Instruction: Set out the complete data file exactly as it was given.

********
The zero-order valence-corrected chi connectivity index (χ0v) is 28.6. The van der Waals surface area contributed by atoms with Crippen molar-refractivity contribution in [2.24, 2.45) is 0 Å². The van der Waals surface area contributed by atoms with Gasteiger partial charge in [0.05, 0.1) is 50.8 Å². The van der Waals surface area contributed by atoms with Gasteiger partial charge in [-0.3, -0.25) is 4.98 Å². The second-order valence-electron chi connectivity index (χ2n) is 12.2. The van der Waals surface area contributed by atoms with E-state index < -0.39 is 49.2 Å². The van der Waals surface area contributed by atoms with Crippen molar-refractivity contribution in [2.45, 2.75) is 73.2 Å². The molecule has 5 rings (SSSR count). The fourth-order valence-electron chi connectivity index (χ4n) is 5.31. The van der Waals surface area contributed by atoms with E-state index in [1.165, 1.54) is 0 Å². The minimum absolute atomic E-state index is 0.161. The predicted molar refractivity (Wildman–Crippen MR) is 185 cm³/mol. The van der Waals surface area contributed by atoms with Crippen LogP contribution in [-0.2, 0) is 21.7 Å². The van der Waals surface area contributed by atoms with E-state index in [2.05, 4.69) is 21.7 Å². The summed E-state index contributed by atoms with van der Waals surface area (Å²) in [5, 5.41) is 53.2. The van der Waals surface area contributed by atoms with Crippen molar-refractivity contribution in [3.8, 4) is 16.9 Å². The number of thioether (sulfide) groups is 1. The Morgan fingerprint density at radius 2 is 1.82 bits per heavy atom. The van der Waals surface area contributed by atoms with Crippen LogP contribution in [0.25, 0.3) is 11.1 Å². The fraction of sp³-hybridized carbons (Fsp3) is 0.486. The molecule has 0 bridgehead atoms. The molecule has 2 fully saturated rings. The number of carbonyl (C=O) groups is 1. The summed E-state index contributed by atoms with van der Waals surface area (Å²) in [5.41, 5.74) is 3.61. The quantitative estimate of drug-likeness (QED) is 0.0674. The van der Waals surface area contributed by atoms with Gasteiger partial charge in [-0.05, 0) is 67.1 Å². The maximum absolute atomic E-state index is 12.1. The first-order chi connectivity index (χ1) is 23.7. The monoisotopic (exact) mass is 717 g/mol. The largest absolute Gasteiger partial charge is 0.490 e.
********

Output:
The zero-order valence-corrected chi connectivity index (χ0v) is 28.6. The van der Waals surface area contributed by atoms with Crippen molar-refractivity contribution in [2.24, 2.45) is 0 Å². The van der Waals surface area contributed by atoms with Gasteiger partial charge in [0.05, 0.1) is 50.8 Å². The van der Waals surface area contributed by atoms with Gasteiger partial charge in [-0.3, -0.25) is 4.98 Å². The second-order valence-electron chi connectivity index (χ2n) is 12.2. The van der Waals surface area contributed by atoms with E-state index < -0.39 is 49.2 Å². The van der Waals surface area contributed by atoms with Crippen molar-refractivity contribution in [2.45, 2.75) is 73.2 Å². The molecule has 5 rings (SSSR count). The fourth-order valence-electron chi connectivity index (χ4n) is 5.31. The van der Waals surface area contributed by atoms with E-state index in [1.165, 1.54) is 0 Å². The minimum absolute atomic E-state index is 0.161. The predicted molar refractivity (Wildman–Crippen MR) is 185 cm³/mol. The van der Waals surface area contributed by atoms with Crippen LogP contribution in [-0.2, 0) is 21.7 Å². The van der Waals surface area contributed by atoms with E-state index in [2.05, 4.69) is 21.7 Å². The summed E-state index contributed by atoms with van der Waals surface area (Å²) in [5, 5.41) is 53.2. The van der Waals surface area contributed by atoms with Crippen molar-refractivity contribution in [3.8, 4) is 16.9 Å². The number of thioether (sulfide) groups is 1. The Morgan fingerprint density at radius 2 is 1.82 bits per heavy atom. The van der Waals surface area contributed by atoms with Crippen LogP contribution in [0.25, 0.3) is 11.1 Å². The fraction of sp³-hybridized carbons (Fsp3) is 0.486. The molecule has 0 bridgehead atoms. The molecule has 2 fully saturated rings. The number of carbonyl (C=O) groups is 1. The summed E-state index contributed by atoms with van der Waals surface area (Å²) in [5.41, 5.74) is 3.61. The quantitative estimate of drug-likeness (QED) is 0.0674. The van der Waals surface area contributed by atoms with Gasteiger partial charge in [-0.05, 0) is 67.1 Å². The maximum absolute atomic E-state index is 12.1. The first-order chi connectivity index (χ1) is 23.7. The monoisotopic (exact) mass is 717 g/mol. The largest absolute Gasteiger partial charge is 0.490 e.